The University of Oregon has been operating marine studies in the Charleston area since 1924 with year-round research programs beginning in 1966. Dr. Young and his graduate students have made hundreds of deep dives in submersibles and sailed on oceanographic ships in the Atlantic, Pacific and Indian Oceans. Yet surprisingly, nobody has ever been to the areas we went Friday with a Remotely Operated Vehicle (ROV) and underwater camera.
This is part of a series of posts about our Pacific Hotspots expedition. Today's highlights: more amazing basket stars, anemones and sea cucumbers.
Oregon Leg, Day 2
We pulled anchor early this morning and ran the R/V Miss Linda to the Orford Reef, just southwest of Cape Blanco.
Cape Blanco is the westernmost point in the continental U.S. and is the dividing line of two distinct biological regions for the near shore ocean ecosystem off the Oregon coast. South of Cape Blanco is also infamous among mariners for its high winds. Today, with 20 to 25 knot winds and seas building up to 12 feet, our work was more like the “Deadliest Catch” than a reef survey.
It’s a busy and exciting time of year for our campaigners on the water -- and for those of us who get to see the photos and videos of the incredible marine life and habitats that they send back to land.
As you know if you’ve been following the blog for the past week or so, we have a team off the coast of Oregon right now exploring important ecological areas. And today, our team in Europe is launching its seventh annual summer expedition.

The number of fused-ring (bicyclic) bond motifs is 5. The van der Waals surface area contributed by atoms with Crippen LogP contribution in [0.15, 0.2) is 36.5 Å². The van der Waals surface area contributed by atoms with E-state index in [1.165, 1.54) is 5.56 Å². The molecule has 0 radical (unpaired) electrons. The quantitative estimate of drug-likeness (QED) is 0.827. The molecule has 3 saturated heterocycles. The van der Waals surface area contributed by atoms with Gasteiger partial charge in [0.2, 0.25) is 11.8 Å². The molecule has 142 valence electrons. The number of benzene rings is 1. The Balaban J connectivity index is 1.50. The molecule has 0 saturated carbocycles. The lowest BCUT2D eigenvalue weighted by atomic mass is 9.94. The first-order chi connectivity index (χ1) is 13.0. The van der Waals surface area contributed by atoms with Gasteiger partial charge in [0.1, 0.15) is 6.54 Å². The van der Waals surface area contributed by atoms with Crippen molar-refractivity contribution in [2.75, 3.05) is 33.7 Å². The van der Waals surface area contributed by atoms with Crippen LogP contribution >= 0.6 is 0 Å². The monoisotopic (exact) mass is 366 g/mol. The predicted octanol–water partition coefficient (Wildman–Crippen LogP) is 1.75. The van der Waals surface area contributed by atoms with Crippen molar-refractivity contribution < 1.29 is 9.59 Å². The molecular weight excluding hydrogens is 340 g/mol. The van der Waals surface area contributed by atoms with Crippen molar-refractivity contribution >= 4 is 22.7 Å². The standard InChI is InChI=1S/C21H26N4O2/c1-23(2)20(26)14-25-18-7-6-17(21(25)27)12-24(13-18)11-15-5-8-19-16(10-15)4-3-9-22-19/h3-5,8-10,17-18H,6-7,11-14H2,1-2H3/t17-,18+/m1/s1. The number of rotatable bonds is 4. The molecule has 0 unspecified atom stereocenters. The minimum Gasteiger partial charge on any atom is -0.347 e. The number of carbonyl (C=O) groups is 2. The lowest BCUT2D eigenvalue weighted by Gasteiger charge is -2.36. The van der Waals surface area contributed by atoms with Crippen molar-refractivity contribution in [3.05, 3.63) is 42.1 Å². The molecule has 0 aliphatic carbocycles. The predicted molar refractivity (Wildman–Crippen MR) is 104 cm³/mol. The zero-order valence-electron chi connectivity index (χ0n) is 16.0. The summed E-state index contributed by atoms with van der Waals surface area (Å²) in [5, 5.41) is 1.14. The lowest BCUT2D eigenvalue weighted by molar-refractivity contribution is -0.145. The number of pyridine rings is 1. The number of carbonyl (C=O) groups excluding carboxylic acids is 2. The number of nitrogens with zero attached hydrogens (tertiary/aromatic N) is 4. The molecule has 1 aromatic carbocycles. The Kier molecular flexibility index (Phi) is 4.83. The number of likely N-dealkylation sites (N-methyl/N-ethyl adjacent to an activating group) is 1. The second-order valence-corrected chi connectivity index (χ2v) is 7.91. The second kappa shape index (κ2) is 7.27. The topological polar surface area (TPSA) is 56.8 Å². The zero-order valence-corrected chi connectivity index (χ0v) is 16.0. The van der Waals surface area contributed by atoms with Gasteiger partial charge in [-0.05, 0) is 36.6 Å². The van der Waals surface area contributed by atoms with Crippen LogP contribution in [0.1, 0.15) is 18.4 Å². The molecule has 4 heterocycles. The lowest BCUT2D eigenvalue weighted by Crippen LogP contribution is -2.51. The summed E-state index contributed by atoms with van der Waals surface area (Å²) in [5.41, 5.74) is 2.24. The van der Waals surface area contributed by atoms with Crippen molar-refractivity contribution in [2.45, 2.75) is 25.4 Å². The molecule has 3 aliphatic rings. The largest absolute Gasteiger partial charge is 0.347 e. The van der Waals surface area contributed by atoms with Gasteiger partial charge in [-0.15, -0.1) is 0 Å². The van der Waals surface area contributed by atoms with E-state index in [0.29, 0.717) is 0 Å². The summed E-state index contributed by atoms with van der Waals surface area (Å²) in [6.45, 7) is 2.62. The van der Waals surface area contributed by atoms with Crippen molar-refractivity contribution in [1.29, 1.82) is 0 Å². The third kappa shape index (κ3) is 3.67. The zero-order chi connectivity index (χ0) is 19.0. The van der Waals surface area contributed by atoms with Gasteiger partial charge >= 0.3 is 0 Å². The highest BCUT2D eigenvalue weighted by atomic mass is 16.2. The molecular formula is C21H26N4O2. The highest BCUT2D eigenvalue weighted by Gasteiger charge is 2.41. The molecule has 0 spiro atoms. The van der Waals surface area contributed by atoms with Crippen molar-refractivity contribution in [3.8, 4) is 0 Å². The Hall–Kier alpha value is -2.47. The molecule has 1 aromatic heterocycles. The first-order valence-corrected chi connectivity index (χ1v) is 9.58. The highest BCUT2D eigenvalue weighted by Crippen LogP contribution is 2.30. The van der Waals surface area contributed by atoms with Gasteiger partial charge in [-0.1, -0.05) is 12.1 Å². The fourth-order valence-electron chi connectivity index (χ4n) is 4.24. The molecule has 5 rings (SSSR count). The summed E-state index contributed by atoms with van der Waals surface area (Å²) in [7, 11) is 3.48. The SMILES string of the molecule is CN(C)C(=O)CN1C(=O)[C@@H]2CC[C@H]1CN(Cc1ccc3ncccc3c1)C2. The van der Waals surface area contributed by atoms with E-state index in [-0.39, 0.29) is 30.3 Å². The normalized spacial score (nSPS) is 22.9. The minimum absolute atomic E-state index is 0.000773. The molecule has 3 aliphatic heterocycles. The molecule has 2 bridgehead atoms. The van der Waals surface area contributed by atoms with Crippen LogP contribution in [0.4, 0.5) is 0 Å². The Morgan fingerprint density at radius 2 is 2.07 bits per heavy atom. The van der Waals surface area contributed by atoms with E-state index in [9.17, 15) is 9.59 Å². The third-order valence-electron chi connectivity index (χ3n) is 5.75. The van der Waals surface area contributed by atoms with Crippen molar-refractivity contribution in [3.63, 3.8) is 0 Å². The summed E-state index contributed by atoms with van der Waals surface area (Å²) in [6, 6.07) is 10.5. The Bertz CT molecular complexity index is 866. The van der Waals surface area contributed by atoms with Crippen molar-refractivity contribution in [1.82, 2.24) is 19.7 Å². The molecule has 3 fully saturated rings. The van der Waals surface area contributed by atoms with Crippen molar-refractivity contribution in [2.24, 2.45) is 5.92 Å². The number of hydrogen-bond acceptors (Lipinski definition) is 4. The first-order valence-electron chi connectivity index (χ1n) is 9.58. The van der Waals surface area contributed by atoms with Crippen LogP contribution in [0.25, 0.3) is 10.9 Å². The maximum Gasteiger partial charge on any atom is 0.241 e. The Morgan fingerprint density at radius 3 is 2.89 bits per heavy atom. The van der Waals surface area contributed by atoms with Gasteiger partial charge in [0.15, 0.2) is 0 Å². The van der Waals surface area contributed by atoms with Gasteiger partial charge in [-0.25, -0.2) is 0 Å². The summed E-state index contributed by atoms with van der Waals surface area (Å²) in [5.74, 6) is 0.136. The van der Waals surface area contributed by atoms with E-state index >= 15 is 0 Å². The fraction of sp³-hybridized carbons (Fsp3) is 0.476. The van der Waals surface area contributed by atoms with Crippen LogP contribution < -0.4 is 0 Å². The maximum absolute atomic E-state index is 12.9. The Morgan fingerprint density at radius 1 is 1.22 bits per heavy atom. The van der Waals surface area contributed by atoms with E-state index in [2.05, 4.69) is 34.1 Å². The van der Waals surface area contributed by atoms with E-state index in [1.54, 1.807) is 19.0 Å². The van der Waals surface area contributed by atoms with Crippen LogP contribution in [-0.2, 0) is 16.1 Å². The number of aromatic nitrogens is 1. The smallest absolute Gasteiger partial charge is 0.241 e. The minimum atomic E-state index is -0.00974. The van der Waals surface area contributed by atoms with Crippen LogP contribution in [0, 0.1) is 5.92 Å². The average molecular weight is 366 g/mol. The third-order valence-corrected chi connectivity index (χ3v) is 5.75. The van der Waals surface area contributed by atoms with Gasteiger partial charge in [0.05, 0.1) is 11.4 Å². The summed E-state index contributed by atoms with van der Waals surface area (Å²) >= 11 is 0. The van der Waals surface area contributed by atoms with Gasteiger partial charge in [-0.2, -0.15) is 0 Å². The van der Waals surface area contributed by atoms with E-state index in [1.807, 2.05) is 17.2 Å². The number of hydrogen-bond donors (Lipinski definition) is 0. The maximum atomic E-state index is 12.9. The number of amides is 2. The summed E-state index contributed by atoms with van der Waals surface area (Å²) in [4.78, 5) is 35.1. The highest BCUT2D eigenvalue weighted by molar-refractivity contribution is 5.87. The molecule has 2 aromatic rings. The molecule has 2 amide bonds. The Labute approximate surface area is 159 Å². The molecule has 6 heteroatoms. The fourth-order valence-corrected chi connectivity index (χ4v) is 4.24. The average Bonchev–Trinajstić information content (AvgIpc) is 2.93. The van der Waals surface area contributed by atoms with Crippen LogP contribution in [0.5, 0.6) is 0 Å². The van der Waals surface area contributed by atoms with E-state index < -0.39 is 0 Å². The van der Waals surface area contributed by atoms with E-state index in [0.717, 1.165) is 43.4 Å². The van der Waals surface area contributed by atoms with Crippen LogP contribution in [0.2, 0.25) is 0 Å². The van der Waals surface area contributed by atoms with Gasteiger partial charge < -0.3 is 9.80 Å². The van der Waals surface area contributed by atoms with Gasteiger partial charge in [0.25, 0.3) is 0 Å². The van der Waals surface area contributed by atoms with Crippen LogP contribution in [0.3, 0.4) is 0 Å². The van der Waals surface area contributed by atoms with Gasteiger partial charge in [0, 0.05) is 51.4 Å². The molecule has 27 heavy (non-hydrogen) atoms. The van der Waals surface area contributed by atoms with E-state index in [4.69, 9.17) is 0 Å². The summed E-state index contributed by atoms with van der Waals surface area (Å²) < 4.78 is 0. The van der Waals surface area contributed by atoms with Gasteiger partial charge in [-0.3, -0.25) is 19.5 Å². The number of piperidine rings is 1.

This year the Oceana catamaran, Ranger, will sail for two months through the western Mediterranean and the Atlantic to study seamounts and sea canyons, ocean environments that are rich in biodiversity but relatively unexplored due to their depth and complex terrains. That’s where our scientists, divers and underwater robot (ROV) come in.
In one of the most exciting aspects of this year’s expedition, Oceana will collaborate with Portuguese government officials and scientists to investigate the Gorringe Bank, a little-explored seamount and an oasis of biodiversity southwest of Portugal. Oceana last surveyed these waters in 2005, but this time around, using the ROV, the team will be exploring and documenting areas more than 2,500 feet -- that’s about half a mile! -- below the surface of the ocean.
The ROV will record high-resolution videos and photos, which will ultimately be used to propose the creation of marine protected areas and other conservation measures.
We can’t wait to see what our teams find in the ocean’s depths. We’ll keep you updated as the journey progresses!
This is part of a series of posts about our Pacific Hotspots expedition. Today's highlights: rockfish, basket stars and hydroids.
Oregon Leg, Day 1
Last night our six Oceana crew slept aboard the R/V Miss Linda, tied to the dock at the Charleston Marina. The captain and his two crew members arrived at dawn, started up the engines and walked our tired souls through an important safety briefing. The Miss Linda is a 76-foot research charter vessel that formerly worked these Pacific Ocean waters as a commercial fishing boat. The captain is experienced, confident and will certainly lead us safely through our five-day expedition.
Our objective today was to get situated working aboard the Miss Linda with our Remotely Operated Vehicle (ROV) while exploring a large area of rocky reef just south of Cape Arago. Over the next four days we will use the ROV to capture high definition video footage of some of the most remote and rugged areas off the southern Oregon coast.
By our third dive this afternoon, five miles offshore and over 150 feet down, the Miss Linda crew and Oceana crew were in sync. With each drop of the ROV we saw schools of rockfish hovering over a rich tapestry of seafloor life.
This is part of a series of posts about our Pacific Hotspots expedition. Today's highlights: octupuses, hydrocorals and nudibranchs!